from the ouch dept
We’ve been covering the legal fight concerning the government’s desire to access Tweets and other information related to Malcolm Harris, an Occupy Wall Street protestor who was arrested. Twitter had jumped into the case to argue that users have standing to protect their own information, which the court denied. Twitter then said it would appeal, but it appears that NY State Supreme Court Judge Matthew A. Sciarrino Jr. doesn’t care, claiming that its failure to hand over the info may put it in contempt of court:
The judge had asked Twitter to show why it wasn’t in contempt of court after refusing to produce information about Twitter posts by protester Malcolm Harris in response to a subpoena from Manhattan District Attorney Cyrus Vance Jr.
“I can’t put Twitter or the little blue bird in jail, so the only way to punish is monetarily,” Sciarrino said.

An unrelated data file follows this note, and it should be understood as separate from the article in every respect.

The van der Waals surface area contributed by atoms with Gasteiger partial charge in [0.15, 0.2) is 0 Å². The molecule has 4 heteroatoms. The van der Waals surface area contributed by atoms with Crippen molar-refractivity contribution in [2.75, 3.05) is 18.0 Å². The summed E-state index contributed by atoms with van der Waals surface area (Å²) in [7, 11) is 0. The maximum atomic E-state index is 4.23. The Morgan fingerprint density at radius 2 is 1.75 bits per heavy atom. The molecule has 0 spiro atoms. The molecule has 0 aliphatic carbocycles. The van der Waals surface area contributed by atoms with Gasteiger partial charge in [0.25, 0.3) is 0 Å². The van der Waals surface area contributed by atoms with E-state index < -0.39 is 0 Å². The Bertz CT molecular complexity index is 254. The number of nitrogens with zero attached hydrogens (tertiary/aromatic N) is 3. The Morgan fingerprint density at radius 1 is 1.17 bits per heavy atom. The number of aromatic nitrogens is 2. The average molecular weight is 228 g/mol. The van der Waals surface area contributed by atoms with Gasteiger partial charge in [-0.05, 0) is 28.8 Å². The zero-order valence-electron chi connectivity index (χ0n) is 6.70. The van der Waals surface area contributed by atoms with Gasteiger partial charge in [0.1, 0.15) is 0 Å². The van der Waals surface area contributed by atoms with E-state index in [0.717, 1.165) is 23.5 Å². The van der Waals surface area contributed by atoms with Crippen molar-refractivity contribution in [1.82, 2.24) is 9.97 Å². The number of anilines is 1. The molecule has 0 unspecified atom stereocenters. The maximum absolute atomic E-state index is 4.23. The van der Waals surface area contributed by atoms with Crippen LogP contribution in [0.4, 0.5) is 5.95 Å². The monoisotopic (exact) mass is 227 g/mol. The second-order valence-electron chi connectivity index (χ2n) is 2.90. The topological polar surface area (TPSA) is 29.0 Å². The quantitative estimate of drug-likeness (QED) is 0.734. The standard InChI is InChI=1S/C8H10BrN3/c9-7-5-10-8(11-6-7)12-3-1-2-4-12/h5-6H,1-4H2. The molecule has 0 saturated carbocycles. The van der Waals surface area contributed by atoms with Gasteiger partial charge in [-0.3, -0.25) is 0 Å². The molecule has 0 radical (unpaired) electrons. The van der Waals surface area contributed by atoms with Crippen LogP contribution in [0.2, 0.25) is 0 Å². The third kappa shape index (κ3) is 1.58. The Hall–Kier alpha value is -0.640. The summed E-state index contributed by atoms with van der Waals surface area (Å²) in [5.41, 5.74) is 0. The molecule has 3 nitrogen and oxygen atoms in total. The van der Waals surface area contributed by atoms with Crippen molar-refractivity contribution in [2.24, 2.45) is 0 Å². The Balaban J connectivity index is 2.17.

Twitter and Harris’s lawyers point out that this seems to completely ignore Twitter’s right to appeal the ruling. Sciarrino again doesn’t seem to think this is an issue, insisting that his original ruling was “fair” and Twitter has had more than enough time to comply with the order. Harris’ lawyer notes that this appears to be an attempt at railroading, preventing due process from happening:
“It’s pretty outrageous that the D.A.’s office wants to prohibit Twitter from exercising its right to appeal,” said Martin Stolar, a lawyer with the National Lawyers Guild who represents Harris, after the hearing.
Unfortunately, that seems to be how things work these days…